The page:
OAKLAND -- Though Kevin Durant is eager to get back to the court, Warriors coach Steve Kerr and his assistants are in preliminary stages of planning his return.

One thing is certain: There will be restriction on the number of minutes Durant is plays in the first few games after he receives medical clearance.

“It’s something we’ll consult the training staff on,” Kerr said Saturday after practice. “I imagine we’ll ease him back by playing him shorter minutes to start, so he can build up his rhythm and his conditioning.”

Durant has been out since Feb. 28, when he sustained a sprained medial collateral ligament (MCL) and bone bruise to his left knee. After several days of strict immobilization, he has over the past week progressed to the point where he is engaging in vigorous workouts and shooting sessions.

Yet Durant will not be re-evaluated until next Thursday, which means he likely will not be cleared before the week of April 3. Not until then will the coaching staff devise a plan to reintegrate Durant.

“That obviously has a domino effect on the entire rotation,” Kerr said. “When we get to that point, we’ll figure that out. But it’s not something I’m giving a lot of thought to right now because he’s still at least a couple weeks away.”

The Warriors lost five of seven in the immediate aftermath of Durant’s injury but have recovered to win the last six in a row.

 

Feeling more comfortable, West cleaning up Warriors' messes down stretch

Feeling more comfortable, West cleaning up Warriors' messes down stretch

OAKLAND -- David West is as much a cleanup man as he is a basketball player.

The veteran power forward, masquerading as a center for the Warriors, cleans up behind teammates, cleans the clocks of opponents and probably cleans his plate after every meal. And he’d hit fourth in any baseball manager’s batting order.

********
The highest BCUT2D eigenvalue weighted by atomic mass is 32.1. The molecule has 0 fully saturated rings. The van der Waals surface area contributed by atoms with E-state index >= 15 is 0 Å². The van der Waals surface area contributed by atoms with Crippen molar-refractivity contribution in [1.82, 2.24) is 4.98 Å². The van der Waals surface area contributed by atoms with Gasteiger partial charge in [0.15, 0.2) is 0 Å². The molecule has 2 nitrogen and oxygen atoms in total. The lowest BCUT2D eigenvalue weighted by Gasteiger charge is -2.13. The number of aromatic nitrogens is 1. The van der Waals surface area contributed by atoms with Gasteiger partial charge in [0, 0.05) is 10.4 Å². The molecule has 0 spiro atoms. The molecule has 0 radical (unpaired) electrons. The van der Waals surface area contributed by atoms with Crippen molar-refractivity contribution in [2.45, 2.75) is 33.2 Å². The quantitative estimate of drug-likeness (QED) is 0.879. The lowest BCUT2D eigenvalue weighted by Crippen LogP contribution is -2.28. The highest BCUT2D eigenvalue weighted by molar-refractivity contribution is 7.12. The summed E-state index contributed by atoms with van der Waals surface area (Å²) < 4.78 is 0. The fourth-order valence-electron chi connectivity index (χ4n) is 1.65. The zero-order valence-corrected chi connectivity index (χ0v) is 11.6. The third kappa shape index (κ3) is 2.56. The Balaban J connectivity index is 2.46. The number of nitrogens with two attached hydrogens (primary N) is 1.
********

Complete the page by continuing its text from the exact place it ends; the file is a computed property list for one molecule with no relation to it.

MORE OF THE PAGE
The Warriors during their renaissance haven’t had such a personality. They’ve been a fun bunch, enjoying life, each other and their pillaging of the NBA.

West, 36, brings a more laconic dynamic, and it’s on full display as the Warriors lean into the final weeks of this regular season. He’s a leader who is producing and, more and more, winning over a fan base that was somewhat skeptical early this season.

“David West has been playing brilliantly,” Warriors coach Steve Kerr said Friday night, after West came off the bench for a highly efficient 14-minute stint in a 114-100 win over the Kings.

Showcasing sharp passing, splendid shooting, solid rim protection and his usual old-jerky toughness, West totaled 8 points, four assists, three rebounds, three blocks and one steal. The Warriors were plus-8 when he was on the floor.

Such production, it seems, is a bit of a bonus.

“He’s been very good for us as a veteran leader,” Draymond Green said. “He’s been playing well, but just his presence also has meant a lot to this team.

“D-West is just kind of a no-bull---- type of a guy. He doesn’t say much. But when he does, you know it means a lot. And everybody hears him.”

Said West: “It’s just about adjusting and learning personalities. Obviously, this group has been very successful. I just try to add my 2 cents where I feel like it fits. Try not to over-talk people. I speak to guys directly and just make sure that we’re all on the same page.”

West is in his 14th season. Drafted by the New Orleans Hornets in 2003, he also has played for the Pacers and, last season, the Spurs, before joining the Warriors in July.

The question at the time was whether he still had a lot to give. West is a two-time All-Star and one of the most widely respected players in the league. But did he still have the legs to compete at a high level?

The answer is visible, particularly over the past month, since he returned from fractured left thumb on Feb. 23. West is shooting 53.0 percent from the field, he’s rebounding consistently and he has proven to be a spectacularly good passer -- easily one of the best in the league among big men.

Earlier this week, to quell any lingering concerns about how much athleticism he still has, West rose up and dunked over a crowd of three Dallas Mavericks. It was clock-cleaning at its finest.

“I’m just getting more comfortable,” West said, referring to his game and his locker-room influence. “We’ve developed good chemistry, communicating, harping on our defense more than anything else at this moment, because we feel that’s going to give us a chance if shots aren’t falling.”

West is on a one-year deal for the veteran’s minimum, $1.55 million. He sacrificed bigger dollars for a chance at his first championship. He’s doing his part. And he neither takes nor leaves any mess.